Multnomah County. Bigger than Portland.
The name “Portland, Oregon” is known across the nation. But what about Multnomah County? This roughly banana-shaped jurisdiction follows the Oregon side of the Columbia River from Bonneville Dam to Sauvie Island. It stretches south to encompass most of the City of Portland.
Quick Facts about Multnomah County
- Big little county: Area-wise, Multnomah County is the smallest of Oregon’s 36 counties. But it’s also the most populated, with an estimated 807,555 residents.
- Native roots: The word Multnomah (“down river” or “toward the great water”) is the name of the band of Chinookan people who originally resided in the Sauvie Island area.
- We get around: In Multnomah County’s 431 square miles of land and 34 square miles of water, there are four freeways, eight major highways, four rail lines, four marine terminals, three major airports, one light rail system (Portland’s MAX), and tons of bus lines, bike lanes, and nature trails.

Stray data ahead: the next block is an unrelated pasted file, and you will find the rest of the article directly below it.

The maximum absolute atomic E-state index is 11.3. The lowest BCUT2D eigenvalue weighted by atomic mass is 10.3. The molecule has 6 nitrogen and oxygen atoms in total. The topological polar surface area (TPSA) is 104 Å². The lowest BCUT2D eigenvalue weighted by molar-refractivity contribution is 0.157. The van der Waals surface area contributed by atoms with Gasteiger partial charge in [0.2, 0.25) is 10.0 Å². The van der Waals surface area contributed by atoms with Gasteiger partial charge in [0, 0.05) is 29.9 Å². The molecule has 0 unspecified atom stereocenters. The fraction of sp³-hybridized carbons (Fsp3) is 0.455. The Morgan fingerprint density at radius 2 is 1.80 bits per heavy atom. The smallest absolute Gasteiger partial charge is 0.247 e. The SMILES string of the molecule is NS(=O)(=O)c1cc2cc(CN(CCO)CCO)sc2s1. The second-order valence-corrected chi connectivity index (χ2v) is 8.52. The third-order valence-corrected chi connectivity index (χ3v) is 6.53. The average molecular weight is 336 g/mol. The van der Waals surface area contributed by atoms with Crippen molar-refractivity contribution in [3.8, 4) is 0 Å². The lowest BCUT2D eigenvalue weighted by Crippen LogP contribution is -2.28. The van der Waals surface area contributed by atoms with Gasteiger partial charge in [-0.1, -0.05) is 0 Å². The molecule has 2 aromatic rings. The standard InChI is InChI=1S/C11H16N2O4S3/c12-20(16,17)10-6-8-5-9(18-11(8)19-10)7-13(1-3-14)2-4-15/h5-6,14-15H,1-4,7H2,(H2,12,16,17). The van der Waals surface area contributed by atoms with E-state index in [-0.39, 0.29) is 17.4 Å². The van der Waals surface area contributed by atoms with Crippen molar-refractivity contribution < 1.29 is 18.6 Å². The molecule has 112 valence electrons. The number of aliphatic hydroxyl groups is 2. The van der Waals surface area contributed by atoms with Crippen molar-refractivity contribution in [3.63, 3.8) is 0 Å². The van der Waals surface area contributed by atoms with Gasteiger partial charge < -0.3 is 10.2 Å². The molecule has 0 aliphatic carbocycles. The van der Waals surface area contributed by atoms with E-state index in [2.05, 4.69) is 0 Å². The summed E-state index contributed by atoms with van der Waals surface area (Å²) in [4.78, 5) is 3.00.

- Famous waterfall: Multnomah Falls pours down the side of the Columbia Gorge just east of Portland. Not only is it the most-visited natural site in Multnomah County, but also the most visited in the entire Pacific Northwest. (Yes, Multnomah County shoots out really far east past Portland and its suburbs, all the way to the Bonneville.)
- Lucky number: Multnomah was the 13th county to be established in Oregon, in 1854. It was formed out of the eastern part of Washington County and the northern part of Clackamas County. The story is that Portland businessmen got tired of going to Hillsboro to the county seat of Washington County, so they asked for the new county of Multnomah to be created.
- Smarter than average: Multnomah County boasts six community colleges and five major universities, including Oregon Health and Science University, Reed College and Portland State University.
- Thriving: Niche.com ranks Multnomah County as the Healthiest County in Oregon! Our secret is a combination of lifestyle — outdoor recreation opportunities, walkable neighborhoods, a plethora of locally grown fresh fruits and vegetables — and access to excellent healthcare.
Multnomah County Demographics